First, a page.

According to CareerBuilder research, 40% of employers reported that they planned to actively recruit U.S. veterans for their jobs in 2018. Sixty-eight percent said that if they had two equally qualified candidates and one was a veteran, they would hire the veteran.
An estimated 250,000 military members enter civilian life each year. By creating a feature for transitioning service personnel to use their MOS Codes to find civilian jobs, Google Cloud is helping CareerBuilder ensure that the skills veterans acquired in the military transfer to their new profession and that they can connect with top employers.
Moving Beyond Local Talent
A recent study by researcher Andrew Chamberlain published in the Harvard Business Review offers another avenue for finding top-notch tech and cybersecurity talent: Attract workers from outside your organization’s region. Convincing talent to relocate can be a tricky task, however, as the benefits of relocation need to significantly outweigh the costs of the move.
According to Chamberlain’s study, tech-sector talent, including cybersecurity, is much more likely to relocate for work than talent in other fields. Despite this upside, he found that the largest number of applicants to any open position (71.5%) were in the same metro area as the jobseeker.
There are some qualifications that come along with these data. Foremost, the salary and benefits package needs to be attractive. Chamberlain’s research suggests that a base salary that is $10,000 higher than the market corresponded with a half percentage point increase in the likelihood of a candidate applying to a position outside of his or her home region. This poses a challenge for many smaller companies that may not have the budget to compete with top organizations.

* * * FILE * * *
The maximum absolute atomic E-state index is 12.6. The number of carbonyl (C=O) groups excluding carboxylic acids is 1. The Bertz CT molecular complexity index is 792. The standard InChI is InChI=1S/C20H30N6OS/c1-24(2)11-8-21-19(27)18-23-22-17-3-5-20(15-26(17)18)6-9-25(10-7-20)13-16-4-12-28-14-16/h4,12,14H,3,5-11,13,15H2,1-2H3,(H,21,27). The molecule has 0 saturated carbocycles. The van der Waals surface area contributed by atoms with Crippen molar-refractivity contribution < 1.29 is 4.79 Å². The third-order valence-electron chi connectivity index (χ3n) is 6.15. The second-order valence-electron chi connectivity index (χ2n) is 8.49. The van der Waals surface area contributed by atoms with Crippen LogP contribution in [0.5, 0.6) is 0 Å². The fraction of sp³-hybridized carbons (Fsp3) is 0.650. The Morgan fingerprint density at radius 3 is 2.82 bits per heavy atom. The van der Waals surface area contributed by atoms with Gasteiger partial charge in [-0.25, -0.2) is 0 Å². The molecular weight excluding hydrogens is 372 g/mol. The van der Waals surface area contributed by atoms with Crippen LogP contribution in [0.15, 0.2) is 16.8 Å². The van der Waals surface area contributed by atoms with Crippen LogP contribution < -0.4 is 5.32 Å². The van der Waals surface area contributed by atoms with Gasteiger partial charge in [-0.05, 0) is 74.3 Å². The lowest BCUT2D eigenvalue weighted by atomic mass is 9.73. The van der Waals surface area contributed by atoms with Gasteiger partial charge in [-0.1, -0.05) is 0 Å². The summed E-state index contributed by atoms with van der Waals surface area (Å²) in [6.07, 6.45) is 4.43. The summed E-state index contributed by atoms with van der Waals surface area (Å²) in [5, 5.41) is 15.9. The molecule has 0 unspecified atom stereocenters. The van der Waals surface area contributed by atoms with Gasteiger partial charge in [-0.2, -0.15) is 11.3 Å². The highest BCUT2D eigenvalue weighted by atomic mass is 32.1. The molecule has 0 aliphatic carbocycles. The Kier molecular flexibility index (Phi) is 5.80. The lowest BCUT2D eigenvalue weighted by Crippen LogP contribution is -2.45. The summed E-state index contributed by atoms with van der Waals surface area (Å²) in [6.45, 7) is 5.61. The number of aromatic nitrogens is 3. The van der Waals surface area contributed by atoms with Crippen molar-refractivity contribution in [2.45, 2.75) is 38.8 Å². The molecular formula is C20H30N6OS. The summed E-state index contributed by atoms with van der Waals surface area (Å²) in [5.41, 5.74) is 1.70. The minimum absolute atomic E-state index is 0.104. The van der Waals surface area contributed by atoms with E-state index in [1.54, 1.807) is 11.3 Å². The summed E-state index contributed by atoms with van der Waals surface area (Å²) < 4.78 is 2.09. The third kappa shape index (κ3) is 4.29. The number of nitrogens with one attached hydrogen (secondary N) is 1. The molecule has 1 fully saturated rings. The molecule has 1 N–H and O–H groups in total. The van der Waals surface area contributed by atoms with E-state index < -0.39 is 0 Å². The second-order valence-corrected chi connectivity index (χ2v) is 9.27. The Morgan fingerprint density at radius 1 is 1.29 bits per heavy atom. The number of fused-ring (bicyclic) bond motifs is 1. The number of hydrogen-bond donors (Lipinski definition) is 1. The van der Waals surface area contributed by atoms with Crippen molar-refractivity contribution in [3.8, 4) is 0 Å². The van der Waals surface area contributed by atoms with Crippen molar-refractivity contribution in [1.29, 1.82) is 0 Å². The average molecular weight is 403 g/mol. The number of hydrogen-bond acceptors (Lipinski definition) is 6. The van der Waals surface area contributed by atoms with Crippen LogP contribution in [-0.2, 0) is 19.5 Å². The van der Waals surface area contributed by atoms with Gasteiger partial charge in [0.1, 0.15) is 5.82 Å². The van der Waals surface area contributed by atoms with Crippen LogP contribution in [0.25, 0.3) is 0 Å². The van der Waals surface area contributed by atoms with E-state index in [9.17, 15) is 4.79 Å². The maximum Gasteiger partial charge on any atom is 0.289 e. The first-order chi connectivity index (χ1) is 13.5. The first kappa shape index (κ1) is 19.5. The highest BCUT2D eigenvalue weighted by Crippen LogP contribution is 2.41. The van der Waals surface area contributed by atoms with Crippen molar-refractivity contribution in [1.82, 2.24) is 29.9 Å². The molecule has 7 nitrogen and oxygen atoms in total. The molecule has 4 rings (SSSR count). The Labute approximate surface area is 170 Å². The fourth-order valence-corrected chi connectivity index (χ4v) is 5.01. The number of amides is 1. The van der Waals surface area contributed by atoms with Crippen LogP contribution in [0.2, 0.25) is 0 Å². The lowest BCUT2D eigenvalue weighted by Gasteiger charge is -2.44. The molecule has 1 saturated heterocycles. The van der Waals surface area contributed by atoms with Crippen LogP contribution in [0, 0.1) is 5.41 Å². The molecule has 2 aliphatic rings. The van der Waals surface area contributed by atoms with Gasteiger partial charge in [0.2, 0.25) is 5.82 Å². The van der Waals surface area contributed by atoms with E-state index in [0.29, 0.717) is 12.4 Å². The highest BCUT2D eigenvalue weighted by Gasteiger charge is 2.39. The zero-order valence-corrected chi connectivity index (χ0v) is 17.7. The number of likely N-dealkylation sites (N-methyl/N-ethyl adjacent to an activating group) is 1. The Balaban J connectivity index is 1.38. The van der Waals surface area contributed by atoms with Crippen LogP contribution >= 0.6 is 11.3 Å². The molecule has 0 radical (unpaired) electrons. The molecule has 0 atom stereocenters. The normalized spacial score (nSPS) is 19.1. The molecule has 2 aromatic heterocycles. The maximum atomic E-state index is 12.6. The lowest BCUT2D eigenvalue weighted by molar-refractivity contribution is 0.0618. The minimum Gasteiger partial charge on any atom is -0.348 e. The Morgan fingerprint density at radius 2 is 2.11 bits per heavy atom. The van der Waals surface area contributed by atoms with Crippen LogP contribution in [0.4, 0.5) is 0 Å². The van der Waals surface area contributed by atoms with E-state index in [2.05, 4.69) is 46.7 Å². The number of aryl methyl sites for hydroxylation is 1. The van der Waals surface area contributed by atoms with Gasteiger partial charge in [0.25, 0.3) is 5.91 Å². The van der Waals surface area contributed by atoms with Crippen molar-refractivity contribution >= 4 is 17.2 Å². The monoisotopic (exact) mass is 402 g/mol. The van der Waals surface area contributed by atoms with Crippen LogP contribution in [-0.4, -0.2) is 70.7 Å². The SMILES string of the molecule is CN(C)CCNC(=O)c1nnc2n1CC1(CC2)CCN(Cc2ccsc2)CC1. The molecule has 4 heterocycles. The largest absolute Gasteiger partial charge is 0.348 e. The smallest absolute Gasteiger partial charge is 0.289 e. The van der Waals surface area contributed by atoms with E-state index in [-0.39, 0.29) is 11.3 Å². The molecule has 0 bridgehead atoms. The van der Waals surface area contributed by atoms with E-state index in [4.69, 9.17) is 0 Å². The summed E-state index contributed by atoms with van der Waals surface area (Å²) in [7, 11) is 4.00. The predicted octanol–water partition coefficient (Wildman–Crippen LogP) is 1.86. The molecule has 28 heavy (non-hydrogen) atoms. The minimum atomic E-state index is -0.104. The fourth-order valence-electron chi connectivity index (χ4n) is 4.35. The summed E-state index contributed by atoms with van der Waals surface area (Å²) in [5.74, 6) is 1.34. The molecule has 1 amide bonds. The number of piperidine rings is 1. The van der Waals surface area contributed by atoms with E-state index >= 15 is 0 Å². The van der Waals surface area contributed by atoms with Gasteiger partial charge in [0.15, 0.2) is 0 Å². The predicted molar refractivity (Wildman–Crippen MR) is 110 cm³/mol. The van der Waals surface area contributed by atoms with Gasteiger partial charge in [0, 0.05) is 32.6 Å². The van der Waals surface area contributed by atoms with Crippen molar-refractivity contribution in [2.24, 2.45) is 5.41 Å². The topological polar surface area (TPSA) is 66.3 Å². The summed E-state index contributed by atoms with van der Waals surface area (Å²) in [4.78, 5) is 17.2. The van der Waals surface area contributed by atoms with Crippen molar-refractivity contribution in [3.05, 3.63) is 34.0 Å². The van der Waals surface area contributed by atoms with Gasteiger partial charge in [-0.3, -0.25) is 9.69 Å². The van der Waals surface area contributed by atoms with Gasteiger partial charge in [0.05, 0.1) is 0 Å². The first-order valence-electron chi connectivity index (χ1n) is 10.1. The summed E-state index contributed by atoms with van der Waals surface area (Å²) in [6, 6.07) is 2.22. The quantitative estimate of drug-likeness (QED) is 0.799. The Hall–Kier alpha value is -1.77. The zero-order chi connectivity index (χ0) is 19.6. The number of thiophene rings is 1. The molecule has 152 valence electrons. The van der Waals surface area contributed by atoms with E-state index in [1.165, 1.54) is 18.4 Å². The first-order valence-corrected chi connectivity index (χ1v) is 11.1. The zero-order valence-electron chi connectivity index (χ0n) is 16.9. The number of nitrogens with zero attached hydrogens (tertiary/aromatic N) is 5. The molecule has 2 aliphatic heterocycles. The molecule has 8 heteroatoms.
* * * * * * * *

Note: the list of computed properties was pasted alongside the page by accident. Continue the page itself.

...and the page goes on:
The study also showed that workplace culture can matter more than salary to those looking to relocate for work. According to the study, companies with a one-star-higher rating on Glassdoor’s job search website had six times the impact on the number of applicants from outside the posting’s area than did the $10,000 higher base salary. What makes a workplace culture worth relocating for? Chamberlain suggests that the companies with winning cultures are those that offer learning and growth opportunities; have clear, socially responsible missions; and have top-quality senior leadership.
It also helps if your company is in a desirable area. Cities such as San Francisco, CA; New York, NY; Seattle, WA; and San Jose, CA were some of the cities where workers were more likely to relocate. If your organization is located outside a desirable region, make sure your salaries are highly competitive, and work to make your company culture topnotch.